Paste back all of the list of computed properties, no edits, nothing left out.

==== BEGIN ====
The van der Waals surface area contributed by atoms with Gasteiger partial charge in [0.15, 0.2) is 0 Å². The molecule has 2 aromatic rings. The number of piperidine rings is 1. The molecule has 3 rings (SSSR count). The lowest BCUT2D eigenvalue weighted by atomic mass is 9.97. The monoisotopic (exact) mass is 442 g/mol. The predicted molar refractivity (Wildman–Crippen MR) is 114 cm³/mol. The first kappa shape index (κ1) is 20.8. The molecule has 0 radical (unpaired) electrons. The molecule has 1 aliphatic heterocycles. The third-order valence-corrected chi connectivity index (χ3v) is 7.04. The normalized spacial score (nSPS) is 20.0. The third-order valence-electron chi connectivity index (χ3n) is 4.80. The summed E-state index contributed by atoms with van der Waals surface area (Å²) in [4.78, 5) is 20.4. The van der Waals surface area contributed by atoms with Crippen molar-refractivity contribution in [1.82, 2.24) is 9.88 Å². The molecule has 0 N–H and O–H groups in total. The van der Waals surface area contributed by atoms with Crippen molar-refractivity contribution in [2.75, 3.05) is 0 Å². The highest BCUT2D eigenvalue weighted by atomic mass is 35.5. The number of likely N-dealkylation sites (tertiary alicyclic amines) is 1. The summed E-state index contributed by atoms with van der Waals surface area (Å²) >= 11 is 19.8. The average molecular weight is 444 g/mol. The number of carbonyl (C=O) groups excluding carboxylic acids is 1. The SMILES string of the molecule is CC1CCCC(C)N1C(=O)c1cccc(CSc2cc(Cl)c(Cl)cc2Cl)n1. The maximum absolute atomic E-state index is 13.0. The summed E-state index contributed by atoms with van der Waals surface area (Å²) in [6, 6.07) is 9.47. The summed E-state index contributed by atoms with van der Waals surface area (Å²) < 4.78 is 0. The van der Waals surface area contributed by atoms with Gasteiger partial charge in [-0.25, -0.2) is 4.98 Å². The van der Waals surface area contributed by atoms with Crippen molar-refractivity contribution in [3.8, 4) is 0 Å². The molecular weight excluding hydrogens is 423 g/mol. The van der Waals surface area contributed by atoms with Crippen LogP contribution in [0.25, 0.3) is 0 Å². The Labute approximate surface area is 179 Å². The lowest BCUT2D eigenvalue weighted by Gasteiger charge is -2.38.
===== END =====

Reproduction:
The van der Waals surface area contributed by atoms with Gasteiger partial charge in [0.15, 0.2) is 0 Å². The molecule has 2 aromatic rings. The number of piperidine rings is 1. The molecule has 3 rings (SSSR count). The lowest BCUT2D eigenvalue weighted by atomic mass is 9.97. The monoisotopic (exact) mass is 442 g/mol. The predicted molar refractivity (Wildman–Crippen MR) is 114 cm³/mol. The first kappa shape index (κ1) is 20.8. The molecule has 0 radical (unpaired) electrons. The molecule has 1 aliphatic heterocycles. The third-order valence-corrected chi connectivity index (χ3v) is 7.04. The normalized spacial score (nSPS) is 20.0. The third-order valence-electron chi connectivity index (χ3n) is 4.80. The summed E-state index contributed by atoms with van der Waals surface area (Å²) in [4.78, 5) is 20.4. The van der Waals surface area contributed by atoms with Crippen molar-refractivity contribution in [1.82, 2.24) is 9.88 Å². The molecule has 0 N–H and O–H groups in total. The van der Waals surface area contributed by atoms with Crippen molar-refractivity contribution in [2.75, 3.05) is 0 Å². The highest BCUT2D eigenvalue weighted by atomic mass is 35.5. The number of likely N-dealkylation sites (tertiary alicyclic amines) is 1. The summed E-state index contributed by atoms with van der Waals surface area (Å²) >= 11 is 19.8. The average molecular weight is 444 g/mol. The number of carbonyl (C=O) groups excluding carboxylic acids is 1. The SMILES string of the molecule is CC1CCCC(C)N1C(=O)c1cccc(CSc2cc(Cl)c(Cl)cc2Cl)n1. The maximum absolute atomic E-state index is 13.0. The summed E-state index contributed by atoms with van der Waals surface area (Å²) in [6, 6.07) is 9.47. The summed E-state index contributed by atoms with van der Waals surface area (Å²) < 4.78 is 0. The van der Waals surface area contributed by atoms with Gasteiger partial charge in [-0.25, -0.2) is 4.98 Å². The van der Waals surface area contributed by atoms with Crippen molar-refractivity contribution in [3.8, 4) is 0 Å². The molecular weight excluding hydrogens is 423 g/mol. The van der Waals surface area contributed by atoms with Crippen LogP contribution in [0.25, 0.3) is 0 Å². The Labute approximate surface area is 179 Å². The lowest BCUT2D eigenvalue weighted by Gasteiger charge is -2.38.